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NASA's Ares Rockets


NASA's Ares Rockets

Metal has no DNA; machines have no genes. But that doesn't mean they don't have pedigrees — ancestral lines every bit as elaborate as our own. That's surely the case with the Ares 1 rocket. The best and smartest and coolest thing built in 2009 — a machine that can launch human beings to cosmic destinations we'd never considered before — is the fruit of a very old family tree, one with branches grand, historic and even wicked.

There are a lot of reasons astronauts haven't moved beyond the harbor lights of low-Earth orbit in nearly 40 years, but one of them is that we haven't had the machines to take us anywhere else. The space shuttle is a flying truck: fine for the lunch-bucket work of hauling cargo a couple of hundred miles into space, but nothing more. In 2004, however, the U.S. committed itself to sending astronauts back to the moon and later to Mars, and for that, you need something new and nifty for them to fly. The answer is the Ares 1, which had its first unmanned flight on Oct. 28 and dazzled even the skeptics.

From a distance, the rocket is unprepossessing — a slender white stalk that looks almost as if it would twang in the Florida wind. But up close, it's huge: about 327 ft. (100 m) tall, or the biggest thing the U.S. has launched since the 363-ft. (111 m) Saturn V moon rockets of the early 1970s. Its first stage is a souped-up version of one of the shuttle's solid-fuel rockets; its top stage is a similarly muscled-up model of the Saturn's massive J2 engines.

If that general body plan doesn't exactly break ground, that's the point. NASA tried breaking ground with the shuttles and in doing so broke all the rules. Shuttle astronauts sit alongside the fuel — next to the exploding motor that claimed Challenger, beneath the chunks of falling foam that killed Columbia. And when you fly a spacecraft repeatedly as opposed to chucking it after a single use, there's a lot of wear to repair.

When NASA engineers gathered to plan the next generation of America's rockets, they thus decided to go back to the future — way back. The Saturn V was the brainchild of Wernher von Braun, the German scientist whose bright genius gave the U.S. its finest line of rockets — and whose dark genius gave Hitler the V2 missile that rained terror on London. Von Braun had, in turn, drawn insights from American rocket pioneer Robert Goddard. Goddard built on the work of 17th century artillery innovator Kazimierz Siemienowicz, a Pole.

The Ares 1 is a worthy descendant of their rockets and others, with lightweight composites, better engines and exponentially improved computers giving it more reliability and power. The Ares 1 will launch an Apollo-like spacecraft with four crew members — perhaps by 2015. Alongside it, NASA is developing the Brobdingnagian Ares V, a 380-ft. (116 m) behemoth intended to put such heavy equipment as a lunar lander in Earth orbit, where astronauts can link up with it before blasting away to the moon. Somewhere between the two rockets is the so-called Ares Lite — a heavy-lift hybrid that could carry both humans and cargo and is intended to be a design that engineers can have in their back pockets if the two-booster plan proves unaffordable.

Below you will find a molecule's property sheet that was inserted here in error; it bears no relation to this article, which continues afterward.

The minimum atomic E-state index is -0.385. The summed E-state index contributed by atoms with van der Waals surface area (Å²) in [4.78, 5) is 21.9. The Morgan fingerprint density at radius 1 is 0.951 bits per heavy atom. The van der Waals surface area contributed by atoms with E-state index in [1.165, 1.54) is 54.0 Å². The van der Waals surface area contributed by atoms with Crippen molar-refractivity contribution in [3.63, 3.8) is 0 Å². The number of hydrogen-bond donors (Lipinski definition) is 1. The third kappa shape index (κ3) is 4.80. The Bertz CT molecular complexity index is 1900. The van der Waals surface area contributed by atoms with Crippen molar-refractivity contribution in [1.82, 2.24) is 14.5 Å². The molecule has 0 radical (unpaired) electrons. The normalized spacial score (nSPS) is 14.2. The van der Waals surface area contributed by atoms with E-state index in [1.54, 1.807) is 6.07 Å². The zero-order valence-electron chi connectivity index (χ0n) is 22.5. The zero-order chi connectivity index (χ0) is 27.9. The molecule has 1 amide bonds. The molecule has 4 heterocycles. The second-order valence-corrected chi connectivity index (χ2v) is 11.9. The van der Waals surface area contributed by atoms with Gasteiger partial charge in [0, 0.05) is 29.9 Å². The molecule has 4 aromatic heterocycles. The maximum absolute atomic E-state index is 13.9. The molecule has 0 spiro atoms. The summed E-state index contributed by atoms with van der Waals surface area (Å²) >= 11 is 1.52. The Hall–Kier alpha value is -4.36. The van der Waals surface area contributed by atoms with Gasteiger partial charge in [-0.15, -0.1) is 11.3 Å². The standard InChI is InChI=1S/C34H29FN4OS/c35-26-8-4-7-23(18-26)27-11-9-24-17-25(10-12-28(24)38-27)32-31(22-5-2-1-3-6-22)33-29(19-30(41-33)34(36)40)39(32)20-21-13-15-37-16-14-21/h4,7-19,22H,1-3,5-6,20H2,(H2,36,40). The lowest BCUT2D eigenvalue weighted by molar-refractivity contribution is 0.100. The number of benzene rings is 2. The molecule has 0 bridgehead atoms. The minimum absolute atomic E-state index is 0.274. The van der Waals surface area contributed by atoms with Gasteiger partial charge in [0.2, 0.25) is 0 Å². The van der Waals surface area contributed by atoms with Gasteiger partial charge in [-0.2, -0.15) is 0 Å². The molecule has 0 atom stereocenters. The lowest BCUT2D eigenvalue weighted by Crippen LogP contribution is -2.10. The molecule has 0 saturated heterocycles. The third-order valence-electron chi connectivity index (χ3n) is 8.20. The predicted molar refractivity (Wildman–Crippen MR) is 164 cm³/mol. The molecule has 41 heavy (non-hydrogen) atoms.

The new rockets could take astronauts to some thrilling places. The biggest costs — and risks — associated with visiting other celestial bodies are from landing and taking off again. But suppose you don't land? An independent commission appointed by the White House to make recommendations for NASA's future recently returned its 154-page report and made strong arguments for bypassing the familiar boots-in-the-soil scenario in favor of a flexible path of flybys and orbits.

Under the new thinking, astronauts could barnstorm or circle the moon, Mars and Mars' twin moons, deploying probes to do their rock-collecting and experiments for them. They could similarly sample near-Earth objects like asteroids. They could also travel to what is known as the Lagrange points — a scattering of spots between Earth and the moon and Earth and the sun where the gravitational forces on the bodies are precisely balanced and spacecraft simply ... hang where they are. These would serve as ideal spots for deploying probes and conducting cosmic observations.

Troublingly for Ares partisans, the same commission that called for such creative uses for the new rockets also called into question how affordable they are, arguing that it might be better simply to modify boosters now used to carry satellites and put a capsule on top. Maybe — but there's the question of safety too. NASA designers say the Ares line will be 10 times as safe as the shuttle and two to three times as safe as competing boosters.

There's no way of knowing if those projections are too rosy, but if history teaches us anything, it's that the space program's grimmest chapters — the launchpad fires and shuttle disasters — unfold when policy planners lean too hard on engineers. The finest moments occur when the bureaucrats give the designers a clean sheet of drafting paper and let them dream. There's genius in knowing how to create a truly big invention — and there's wisdom in knowing how to recognize it and use it.

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